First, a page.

Biggio, who wore a specially designed catcher's mask, spent the top of the ninth sitting on the bench with sons Conor and Cavan, who will throw out the first pitch today. He got choked up after the game talking about his sons.

"It was hard walking out (onto the field) after the game with my boys," he said. "It kind of caught me in the moment. We'll see how (today) goes."

With Biggio behind the plate, starter Brandon Backe (3-1) won his third consecutive start, giving up four hits and one run in six innings. It was Backe's fifth start after missing most of the year because of elbow surgery.

"He did real well," said Backe, who shook off Biggio's signs a few times. "It was awesome. There's no other words to describe the feeling I had pitching to my childhood idol. It was a very special night for me, and I wish it didn't end."

Berkman, Backe homer

Lance Berkman scored Biggio in the first with a homer into the upper deck in right, and Backe hit his second career homer in the fifth with a shot to right-center that made it 3-1.

"Since I've (hit a home run) before, I guess pitching to Biggio was probably the best (moment)," Backe said. "I'm very proud of myself for hitting a home run, obviously, and to able to pitch to Bidge and for him to catch me is unbelievable.

"I'm going to cherish this moment for the rest of my life."

The Braves put the leadoff man on base in the first two innings, but Biggio never had to make any throws to the bases.

"He came in after the first (inning) and said, 'Let's do it again,' " Cooper said.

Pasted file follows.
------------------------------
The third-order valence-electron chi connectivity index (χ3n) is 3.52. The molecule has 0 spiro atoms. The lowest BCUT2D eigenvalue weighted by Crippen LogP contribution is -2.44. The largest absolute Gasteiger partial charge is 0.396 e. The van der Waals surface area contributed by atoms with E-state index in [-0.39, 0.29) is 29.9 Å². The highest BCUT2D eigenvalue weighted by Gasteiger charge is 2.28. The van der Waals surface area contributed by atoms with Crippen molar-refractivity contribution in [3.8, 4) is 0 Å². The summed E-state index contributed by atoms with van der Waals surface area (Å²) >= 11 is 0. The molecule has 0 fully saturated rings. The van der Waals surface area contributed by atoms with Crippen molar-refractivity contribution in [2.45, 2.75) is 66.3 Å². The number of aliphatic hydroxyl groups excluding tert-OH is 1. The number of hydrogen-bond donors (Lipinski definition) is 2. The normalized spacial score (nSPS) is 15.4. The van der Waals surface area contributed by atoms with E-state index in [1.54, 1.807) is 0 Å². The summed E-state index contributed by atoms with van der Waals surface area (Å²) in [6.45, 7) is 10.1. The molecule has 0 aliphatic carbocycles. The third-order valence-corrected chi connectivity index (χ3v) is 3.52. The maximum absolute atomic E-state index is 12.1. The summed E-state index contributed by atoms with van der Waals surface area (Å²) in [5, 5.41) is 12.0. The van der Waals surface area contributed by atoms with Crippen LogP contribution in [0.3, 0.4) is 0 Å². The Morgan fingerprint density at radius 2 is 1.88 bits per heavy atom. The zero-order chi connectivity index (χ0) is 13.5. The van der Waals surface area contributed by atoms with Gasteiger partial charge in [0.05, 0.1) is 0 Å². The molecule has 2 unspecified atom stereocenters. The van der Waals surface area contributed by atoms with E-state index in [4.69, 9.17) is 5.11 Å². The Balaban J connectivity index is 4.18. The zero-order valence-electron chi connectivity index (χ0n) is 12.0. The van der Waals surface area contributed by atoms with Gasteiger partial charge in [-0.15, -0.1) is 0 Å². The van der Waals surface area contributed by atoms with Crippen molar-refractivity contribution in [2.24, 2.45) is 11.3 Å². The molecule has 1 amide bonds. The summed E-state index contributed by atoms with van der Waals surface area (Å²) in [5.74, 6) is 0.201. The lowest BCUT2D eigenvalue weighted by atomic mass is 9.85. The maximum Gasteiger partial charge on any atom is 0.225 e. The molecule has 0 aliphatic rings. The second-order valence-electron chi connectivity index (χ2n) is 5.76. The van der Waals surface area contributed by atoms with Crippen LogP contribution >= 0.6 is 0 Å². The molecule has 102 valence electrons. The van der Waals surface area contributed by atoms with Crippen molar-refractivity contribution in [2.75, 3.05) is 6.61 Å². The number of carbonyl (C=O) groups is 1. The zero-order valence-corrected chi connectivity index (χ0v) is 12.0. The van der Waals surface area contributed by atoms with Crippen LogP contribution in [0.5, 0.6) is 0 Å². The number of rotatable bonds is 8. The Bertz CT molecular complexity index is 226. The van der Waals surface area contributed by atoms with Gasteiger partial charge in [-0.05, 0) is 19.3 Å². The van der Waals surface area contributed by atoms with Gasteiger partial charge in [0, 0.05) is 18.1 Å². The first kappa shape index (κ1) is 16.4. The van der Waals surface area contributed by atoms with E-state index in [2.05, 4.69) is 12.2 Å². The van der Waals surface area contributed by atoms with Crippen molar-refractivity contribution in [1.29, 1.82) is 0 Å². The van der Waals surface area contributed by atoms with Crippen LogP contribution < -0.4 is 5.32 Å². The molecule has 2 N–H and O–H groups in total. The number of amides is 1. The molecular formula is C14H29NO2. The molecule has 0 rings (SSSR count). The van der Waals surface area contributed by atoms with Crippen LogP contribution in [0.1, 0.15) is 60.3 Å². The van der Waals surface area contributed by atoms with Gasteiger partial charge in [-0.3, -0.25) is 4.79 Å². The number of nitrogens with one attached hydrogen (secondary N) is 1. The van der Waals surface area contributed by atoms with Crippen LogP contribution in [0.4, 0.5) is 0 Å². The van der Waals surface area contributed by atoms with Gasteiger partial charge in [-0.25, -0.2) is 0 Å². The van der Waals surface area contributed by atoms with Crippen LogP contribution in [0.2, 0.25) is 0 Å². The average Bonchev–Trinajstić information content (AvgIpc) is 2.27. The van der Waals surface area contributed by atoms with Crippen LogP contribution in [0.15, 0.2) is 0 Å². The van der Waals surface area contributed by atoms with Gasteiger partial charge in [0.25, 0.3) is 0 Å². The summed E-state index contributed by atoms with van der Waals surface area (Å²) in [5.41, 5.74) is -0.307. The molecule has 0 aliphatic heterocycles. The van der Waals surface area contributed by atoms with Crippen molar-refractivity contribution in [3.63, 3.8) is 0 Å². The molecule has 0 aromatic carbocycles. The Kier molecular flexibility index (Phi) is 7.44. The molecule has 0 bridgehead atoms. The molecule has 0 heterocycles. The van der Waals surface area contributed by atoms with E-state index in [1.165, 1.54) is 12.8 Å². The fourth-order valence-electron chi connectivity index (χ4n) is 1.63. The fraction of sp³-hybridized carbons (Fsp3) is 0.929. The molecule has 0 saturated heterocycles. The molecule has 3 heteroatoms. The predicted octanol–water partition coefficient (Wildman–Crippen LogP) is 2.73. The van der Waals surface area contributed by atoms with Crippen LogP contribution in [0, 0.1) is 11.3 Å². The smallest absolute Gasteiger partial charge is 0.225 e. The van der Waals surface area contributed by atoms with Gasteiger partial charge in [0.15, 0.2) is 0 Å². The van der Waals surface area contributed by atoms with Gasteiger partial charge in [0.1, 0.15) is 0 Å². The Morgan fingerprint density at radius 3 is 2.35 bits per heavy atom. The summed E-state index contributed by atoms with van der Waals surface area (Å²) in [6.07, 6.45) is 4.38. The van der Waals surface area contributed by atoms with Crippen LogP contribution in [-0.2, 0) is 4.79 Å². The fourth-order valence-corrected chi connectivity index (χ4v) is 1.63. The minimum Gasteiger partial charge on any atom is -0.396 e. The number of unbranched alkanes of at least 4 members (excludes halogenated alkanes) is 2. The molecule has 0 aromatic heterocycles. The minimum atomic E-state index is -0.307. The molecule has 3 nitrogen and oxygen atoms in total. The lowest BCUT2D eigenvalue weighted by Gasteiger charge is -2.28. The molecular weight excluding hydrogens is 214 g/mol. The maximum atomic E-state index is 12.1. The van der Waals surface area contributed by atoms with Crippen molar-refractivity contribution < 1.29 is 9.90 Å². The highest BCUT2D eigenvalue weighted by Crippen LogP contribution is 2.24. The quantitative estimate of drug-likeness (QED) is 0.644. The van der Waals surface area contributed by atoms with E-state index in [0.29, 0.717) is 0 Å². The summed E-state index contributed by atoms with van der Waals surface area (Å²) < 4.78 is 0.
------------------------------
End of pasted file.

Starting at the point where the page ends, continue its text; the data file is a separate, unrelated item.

Cooper spoke to Braves manager Bobby Cox before the game about not running on Biggio, who says he probably doesn't have the arm strength to reach second base from the plate.

"They got the memo," Biggio said.

The other Astros player who was out of position to begin the game was Brad Ausmus, who started at second base and then switched positions with Biggio in the third. It was Ausmus' first start at a position other than catcher since his sophomore year in high school.

"I thought Bidge did alright," said Ausmus before poking fun at his friend. "Catchers like him are the reason catchers like me played more than 10 years."

The Braves scored off Dennis Sarfate in the seventh to get within 3-2, but Chad Qualls pitched a scoreless eighth and Brad Lidge worked the ninth for his 150th career save.

"Brad was real efficient, and hopefully that will be something positive for him," Cooper said.

Behind the Plate

Cheap screen printing tutorial

Cheap screen printing tutorial

Friday, September 28, 2007

Yesterday, the Rock and Roll Hall of Fame revealed the nominees

for the 2008 induction ceremony.

And the Rock and Roll Hall of Fame is an EFFING JOKE!

The Nominating Committee can all go to hell.

I'm going to Sunday's game!!!!!!!!!!!

Biggio to catch one last time


CINCINNATI -- As a kid growing up in Galveston, Texas, Brandon Backe attended his fair share of games at the Astrodome. He idolized Craig Biggio and Jeff Bagwell, and he has vivid memories of watching Biggio when he first came up to the big leagues as a catcher.

Nearly 16 years have passed since Biggio last caught in a Major League game, but that streak will end this weekend when Biggio crouches behind the plate for one inning, maybe two, to catch Backe on Saturday.

Biggio originally had planned to catch Roy Oswalt on Friday, but after the right-hander shut it down for the year, Biggio turned to Backe, for two reasons. He doesn't throw too hard, and he figured Backe would get a kick out of pitching to someone he admired as a young Astros fan in the late 1980s and '90s.

Biggio was right on both counts.